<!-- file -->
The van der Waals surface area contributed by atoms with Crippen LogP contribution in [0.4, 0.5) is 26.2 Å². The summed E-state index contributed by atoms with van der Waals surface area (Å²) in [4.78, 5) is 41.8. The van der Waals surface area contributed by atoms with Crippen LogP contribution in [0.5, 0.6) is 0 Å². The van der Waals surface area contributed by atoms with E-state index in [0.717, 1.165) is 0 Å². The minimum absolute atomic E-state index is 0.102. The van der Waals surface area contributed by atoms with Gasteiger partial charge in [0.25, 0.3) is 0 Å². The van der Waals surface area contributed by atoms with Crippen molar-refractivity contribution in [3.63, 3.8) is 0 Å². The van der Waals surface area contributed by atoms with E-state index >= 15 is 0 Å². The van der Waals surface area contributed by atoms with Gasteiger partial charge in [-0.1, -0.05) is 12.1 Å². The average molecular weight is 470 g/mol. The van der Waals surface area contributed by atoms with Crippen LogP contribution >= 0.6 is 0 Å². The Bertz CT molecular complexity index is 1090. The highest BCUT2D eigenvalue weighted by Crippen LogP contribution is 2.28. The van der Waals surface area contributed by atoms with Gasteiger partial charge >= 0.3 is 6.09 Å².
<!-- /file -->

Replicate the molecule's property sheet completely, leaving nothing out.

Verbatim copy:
The van der Waals surface area contributed by atoms with Crippen LogP contribution in [0.4, 0.5) is 26.2 Å². The summed E-state index contributed by atoms with van der Waals surface area (Å²) in [4.78, 5) is 41.8. The van der Waals surface area contributed by atoms with Crippen LogP contribution in [0.5, 0.6) is 0 Å². The van der Waals surface area contributed by atoms with E-state index in [0.717, 1.165) is 0 Å². The minimum absolute atomic E-state index is 0.102. The van der Waals surface area contributed by atoms with Gasteiger partial charge in [0.25, 0.3) is 0 Å². The van der Waals surface area contributed by atoms with Crippen molar-refractivity contribution in [3.63, 3.8) is 0 Å². The van der Waals surface area contributed by atoms with E-state index >= 15 is 0 Å². The van der Waals surface area contributed by atoms with Gasteiger partial charge in [-0.1, -0.05) is 12.1 Å². The average molecular weight is 470 g/mol. The van der Waals surface area contributed by atoms with Crippen LogP contribution >= 0.6 is 0 Å². The Bertz CT molecular complexity index is 1090. The highest BCUT2D eigenvalue weighted by Crippen LogP contribution is 2.28. The van der Waals surface area contributed by atoms with Gasteiger partial charge >= 0.3 is 6.09 Å².